Holiday Season Airport Security Reminder – Part 2 of 2 : Anatomy Of An Airport Security Checkpoint

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26/11/2008 – Holiday Season Airport Security Reminder – Part 2 of 2 : Anatomy Of An Airport Security Checkpoint

Today starts the official “holiday travel season,” and it happens to be one of the busiest travel days of the year in the United States.  Over the next few days an estimated 4.5 million people will take to will choose to fly commercial airlines for their their travel during the Thanksgiving holiday, in the U.S.

Given this is the start of the ‘Holiday Travel Season,’ today seemed like a good time to post a reminder for travelers that know exactly how an airport security checkpoint works will help you get through faster, more effectively and with far less stress.

Hopefully reading ‘The Anatomy Of An Airport Security-Screening Checkpoint’ to make make process less stressful, easier and allow you to have a pleasant experience as you transit the airport.

So pack your bags, print your boarding pass from your home computer, read the following before you head out to the airport this Holiday Season.

1) The Line Up — The Line Up is simple. It is where passengers begin to line up to enter the security-screening checkpoint. You only enter the security-screening checkpoint once you have your boarding pass (yes, I have seen people get all the way through the line only to be turned away because they forgot to pick up their boarding pass).

2) The Barker — ‘The Barker’ is the security person who walks up and down the line ‘barking’ that you should have your boarding pass and valid photo identification out and available for inspection, that your laptop shouldbe out of your bag for x-ray inspection and that you are only entitled to only pass through security with no more than 3oz of liquids in each container, these containers must be in one single 1-quart bag and only one bag per person (hence ‘3-1-1’ bag). These people may also split a single line into two lines, ask to see you boarding pass and at times just intimidate inexperienced travelers.

3) The ID Checker — This is the security person at the ‘entrance’ to the actual screening process. This person inspects your photo identification (usually a passport or drivers license) and your travel documents to make sure your name/face match those on your boarding pass.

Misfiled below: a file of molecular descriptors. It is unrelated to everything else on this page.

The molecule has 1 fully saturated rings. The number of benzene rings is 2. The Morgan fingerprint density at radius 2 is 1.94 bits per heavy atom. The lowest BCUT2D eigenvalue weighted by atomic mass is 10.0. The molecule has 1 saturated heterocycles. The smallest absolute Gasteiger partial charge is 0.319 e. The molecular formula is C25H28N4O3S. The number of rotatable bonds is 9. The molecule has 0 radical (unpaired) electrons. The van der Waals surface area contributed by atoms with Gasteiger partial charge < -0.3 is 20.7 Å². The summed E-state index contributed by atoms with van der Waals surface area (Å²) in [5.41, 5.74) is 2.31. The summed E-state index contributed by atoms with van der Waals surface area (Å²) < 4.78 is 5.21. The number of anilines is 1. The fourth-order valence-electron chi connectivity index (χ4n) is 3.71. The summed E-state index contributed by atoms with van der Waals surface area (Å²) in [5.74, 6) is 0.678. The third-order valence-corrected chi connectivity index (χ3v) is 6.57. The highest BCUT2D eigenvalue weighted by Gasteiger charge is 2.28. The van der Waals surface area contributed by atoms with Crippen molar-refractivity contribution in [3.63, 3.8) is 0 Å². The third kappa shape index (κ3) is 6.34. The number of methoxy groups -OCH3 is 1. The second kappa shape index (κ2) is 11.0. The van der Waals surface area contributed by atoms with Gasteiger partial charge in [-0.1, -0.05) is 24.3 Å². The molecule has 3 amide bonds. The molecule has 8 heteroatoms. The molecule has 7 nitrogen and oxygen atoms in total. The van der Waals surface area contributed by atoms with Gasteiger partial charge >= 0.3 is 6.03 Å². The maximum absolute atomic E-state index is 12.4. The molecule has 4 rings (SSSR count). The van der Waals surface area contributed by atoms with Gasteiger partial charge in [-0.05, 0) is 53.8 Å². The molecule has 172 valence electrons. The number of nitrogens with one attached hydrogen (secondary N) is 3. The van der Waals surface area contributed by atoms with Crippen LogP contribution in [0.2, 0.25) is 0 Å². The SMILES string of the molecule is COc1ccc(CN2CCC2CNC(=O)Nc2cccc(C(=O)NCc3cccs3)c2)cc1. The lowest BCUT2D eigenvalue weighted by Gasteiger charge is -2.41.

4) The Long Table — The actual x-ray and metal detector process usually begins with a long table with plastic bins. This is where you remove your shoes (if required, the TSA does require it everywhere though); your laptop (if required); your 3-1-1 bag (now
virtually universal at all security). You also want to start making sure you have no metal on you, this means place your coins, keys, mobile phone, etc in a secure pocket, or inside one of your bags.

5) The Bins — Every ‘Long Table’ has ‘The Bins.’ ‘The Bins’ are where you’ll place your shoes, jacket, laptop and other lose items.

6) The X-Ray Scanner — At the end of the ‘Long Table” is the X-Ray Scanner and its conveyor belt. You want to place your bags and bins in the X-Ray scanner. Remember that bins go in vertically NOT horizontally. Make sure you witness your bags entering the X-Ray scanner before proceeding to the next step, and from that moment never take your eyes off the ‘exit’ of the x-ray scanner! Also remember to keep your boarding pass out and in your hand, do not place that through with your bags and bins.

7) The Metal Detector — Once your bags and bins are in the x-ray scanner (and your boarding pass is in your hand!) you’ll line up for the metal detector. Always wait outside the metal detector until the security personnel have motioned for you to pass through the metal detector. Before passing through pat yourself down to check for any metal items you may have missed. If you have any loose metal items declare them before you go through the metal detector.

7a) The Metal Detector Wand (if you set off the alarm)– ‘The Wand’ is a simple hand held metal detector used by security personnel to check passengers who have set off the metal detector multiple times. You are usually hold your arms out and are ‘traced’ with the wand to find the source of the metal.

8 ) The Rollout — ‘The Roll-Out’ is the end of the X-Ray scanner where you retrieve your bags-n-bins. Pay attention that you have all your items and that they have exited the x-ray scanner before walking off. Take your items methodically from the x-ray scanner and if you must ‘put yourself back together’ do so at the chair or benches away from the x-ray scanner. By moving away from the x-ray scanner you’re not only allowing other
passengers to proceed through, but you’re also moving to a calmer environment to put your shoes on, put your laptop away, put your 3-1-1 bag away and retrieve the small metal items you have placed in a pocket or a bag.

9) The Bag Check (should your carry on bag need a secondary screening) — There seem to be few words dreaded more than hearing “BAG CHECK LANE 7” (or whatever lane you’re in) for many passengers. Honestly, I know what my carry on bags look like and I’m personally often more concerned when I don’t here this being yelled out while the x-ray security operator is viewing my bag. A bag check is really simple. You collect all your items, just as discussed in “8) The Rollout” and a security screener carries one of your bags, in your full view, to a separate table. At that table you must never touch your items unless instructed to do so, the screener will look through tour bag and possibly wipe it down with a swab intended to detect explosives. This is not a big deal; when they are done you repack your bag (unless you have explosives in which case you have a lot of explaining to do).

10) Have A Good Flight — ‘Have A Good Fight’ is just what it sounds like……..

Happy Holidays & Happy Flying!

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